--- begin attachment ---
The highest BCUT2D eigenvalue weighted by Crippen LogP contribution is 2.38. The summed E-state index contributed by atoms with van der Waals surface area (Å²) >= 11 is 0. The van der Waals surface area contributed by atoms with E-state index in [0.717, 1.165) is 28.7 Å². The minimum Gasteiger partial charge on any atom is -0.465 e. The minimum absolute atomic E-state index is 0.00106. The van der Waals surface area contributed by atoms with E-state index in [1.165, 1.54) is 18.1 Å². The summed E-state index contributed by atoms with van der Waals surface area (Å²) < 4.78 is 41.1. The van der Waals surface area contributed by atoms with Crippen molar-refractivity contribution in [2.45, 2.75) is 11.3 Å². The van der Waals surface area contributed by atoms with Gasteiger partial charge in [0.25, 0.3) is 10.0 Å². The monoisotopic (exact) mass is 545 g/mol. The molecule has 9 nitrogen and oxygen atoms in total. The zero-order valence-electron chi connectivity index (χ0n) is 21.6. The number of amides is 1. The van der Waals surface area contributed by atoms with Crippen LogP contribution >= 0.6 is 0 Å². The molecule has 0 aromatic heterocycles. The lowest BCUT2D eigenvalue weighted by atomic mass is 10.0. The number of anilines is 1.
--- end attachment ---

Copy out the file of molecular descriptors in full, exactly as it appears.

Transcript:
The highest BCUT2D eigenvalue weighted by Crippen LogP contribution is 2.38. The summed E-state index contributed by atoms with van der Waals surface area (Å²) >= 11 is 0. The van der Waals surface area contributed by atoms with E-state index in [0.717, 1.165) is 28.7 Å². The minimum Gasteiger partial charge on any atom is -0.465 e. The minimum absolute atomic E-state index is 0.00106. The van der Waals surface area contributed by atoms with E-state index in [1.165, 1.54) is 18.1 Å². The summed E-state index contributed by atoms with van der Waals surface area (Å²) < 4.78 is 41.1. The van der Waals surface area contributed by atoms with Crippen molar-refractivity contribution in [2.45, 2.75) is 11.3 Å². The van der Waals surface area contributed by atoms with Gasteiger partial charge in [0.25, 0.3) is 10.0 Å². The monoisotopic (exact) mass is 545 g/mol. The molecule has 9 nitrogen and oxygen atoms in total. The zero-order valence-electron chi connectivity index (χ0n) is 21.6. The number of amides is 1. The van der Waals surface area contributed by atoms with Crippen LogP contribution >= 0.6 is 0 Å². The molecule has 0 aromatic heterocycles. The lowest BCUT2D eigenvalue weighted by atomic mass is 10.0. The number of anilines is 1.